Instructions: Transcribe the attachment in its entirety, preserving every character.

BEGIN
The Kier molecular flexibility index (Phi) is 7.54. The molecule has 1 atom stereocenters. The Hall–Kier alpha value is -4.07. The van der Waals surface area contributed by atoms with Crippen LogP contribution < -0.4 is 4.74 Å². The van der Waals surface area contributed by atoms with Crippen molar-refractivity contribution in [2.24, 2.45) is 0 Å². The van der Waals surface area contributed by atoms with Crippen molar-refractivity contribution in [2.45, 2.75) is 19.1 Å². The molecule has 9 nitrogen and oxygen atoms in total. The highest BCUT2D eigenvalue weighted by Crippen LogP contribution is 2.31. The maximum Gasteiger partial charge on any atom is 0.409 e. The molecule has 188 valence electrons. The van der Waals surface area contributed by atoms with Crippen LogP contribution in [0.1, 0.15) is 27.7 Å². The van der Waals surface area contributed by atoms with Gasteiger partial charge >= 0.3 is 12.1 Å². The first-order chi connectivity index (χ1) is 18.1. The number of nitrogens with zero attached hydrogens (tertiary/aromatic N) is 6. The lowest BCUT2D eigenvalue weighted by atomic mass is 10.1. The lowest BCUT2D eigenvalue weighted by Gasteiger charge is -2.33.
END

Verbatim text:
The Kier molecular flexibility index (Phi) is 7.54. The molecule has 1 atom stereocenters. The Hall–Kier alpha value is -4.07. The van der Waals surface area contributed by atoms with Crippen LogP contribution < -0.4 is 4.74 Å². The van der Waals surface area contributed by atoms with Crippen molar-refractivity contribution in [2.24, 2.45) is 0 Å². The van der Waals surface area contributed by atoms with Crippen molar-refractivity contribution in [2.45, 2.75) is 19.1 Å². The molecule has 9 nitrogen and oxygen atoms in total. The highest BCUT2D eigenvalue weighted by Crippen LogP contribution is 2.31. The maximum Gasteiger partial charge on any atom is 0.409 e. The molecule has 188 valence electrons. The van der Waals surface area contributed by atoms with Crippen LogP contribution in [0.1, 0.15) is 27.7 Å². The van der Waals surface area contributed by atoms with Gasteiger partial charge >= 0.3 is 12.1 Å². The first-order chi connectivity index (χ1) is 18.1. The number of nitrogens with zero attached hydrogens (tertiary/aromatic N) is 6. The lowest BCUT2D eigenvalue weighted by atomic mass is 10.1. The lowest BCUT2D eigenvalue weighted by Gasteiger charge is -2.33.